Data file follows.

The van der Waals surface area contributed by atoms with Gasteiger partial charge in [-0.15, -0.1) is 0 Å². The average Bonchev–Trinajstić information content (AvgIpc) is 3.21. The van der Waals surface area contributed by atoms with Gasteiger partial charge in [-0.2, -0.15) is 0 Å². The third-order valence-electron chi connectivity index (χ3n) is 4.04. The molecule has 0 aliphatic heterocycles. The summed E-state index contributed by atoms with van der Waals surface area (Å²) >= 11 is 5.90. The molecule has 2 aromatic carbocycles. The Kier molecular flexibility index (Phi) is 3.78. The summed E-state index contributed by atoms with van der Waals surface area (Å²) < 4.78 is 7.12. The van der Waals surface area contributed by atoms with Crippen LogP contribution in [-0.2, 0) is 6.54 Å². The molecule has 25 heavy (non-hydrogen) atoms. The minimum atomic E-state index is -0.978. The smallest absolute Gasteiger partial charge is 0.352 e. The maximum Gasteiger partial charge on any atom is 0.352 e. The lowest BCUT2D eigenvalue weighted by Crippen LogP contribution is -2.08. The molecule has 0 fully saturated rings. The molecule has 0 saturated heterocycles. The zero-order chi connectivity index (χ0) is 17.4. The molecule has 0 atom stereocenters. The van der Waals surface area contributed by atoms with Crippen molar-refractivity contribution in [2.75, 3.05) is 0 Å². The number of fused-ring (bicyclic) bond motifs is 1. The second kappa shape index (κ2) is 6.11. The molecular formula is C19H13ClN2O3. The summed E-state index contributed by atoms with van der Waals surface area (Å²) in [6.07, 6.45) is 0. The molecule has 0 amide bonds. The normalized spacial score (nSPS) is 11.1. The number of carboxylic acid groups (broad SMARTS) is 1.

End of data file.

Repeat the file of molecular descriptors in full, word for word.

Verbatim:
The van der Waals surface area contributed by atoms with Gasteiger partial charge in [-0.15, -0.1) is 0 Å². The average Bonchev–Trinajstić information content (AvgIpc) is 3.21. The van der Waals surface area contributed by atoms with Gasteiger partial charge in [-0.2, -0.15) is 0 Å². The third-order valence-electron chi connectivity index (χ3n) is 4.04. The molecule has 0 aliphatic heterocycles. The summed E-state index contributed by atoms with van der Waals surface area (Å²) >= 11 is 5.90. The molecule has 2 aromatic carbocycles. The Kier molecular flexibility index (Phi) is 3.78. The summed E-state index contributed by atoms with van der Waals surface area (Å²) < 4.78 is 7.12. The van der Waals surface area contributed by atoms with Crippen LogP contribution in [-0.2, 0) is 6.54 Å². The molecule has 25 heavy (non-hydrogen) atoms. The minimum atomic E-state index is -0.978. The smallest absolute Gasteiger partial charge is 0.352 e. The maximum Gasteiger partial charge on any atom is 0.352 e. The lowest BCUT2D eigenvalue weighted by Crippen LogP contribution is -2.08. The molecule has 0 fully saturated rings. The molecule has 0 saturated heterocycles. The zero-order chi connectivity index (χ0) is 17.4. The molecule has 0 atom stereocenters. The van der Waals surface area contributed by atoms with Crippen molar-refractivity contribution in [2.75, 3.05) is 0 Å². The number of fused-ring (bicyclic) bond motifs is 1. The second kappa shape index (κ2) is 6.11. The molecular formula is C19H13ClN2O3. The summed E-state index contributed by atoms with van der Waals surface area (Å²) in [6.07, 6.45) is 0. The molecule has 0 amide bonds. The normalized spacial score (nSPS) is 11.1. The number of carboxylic acid groups (broad SMARTS) is 1.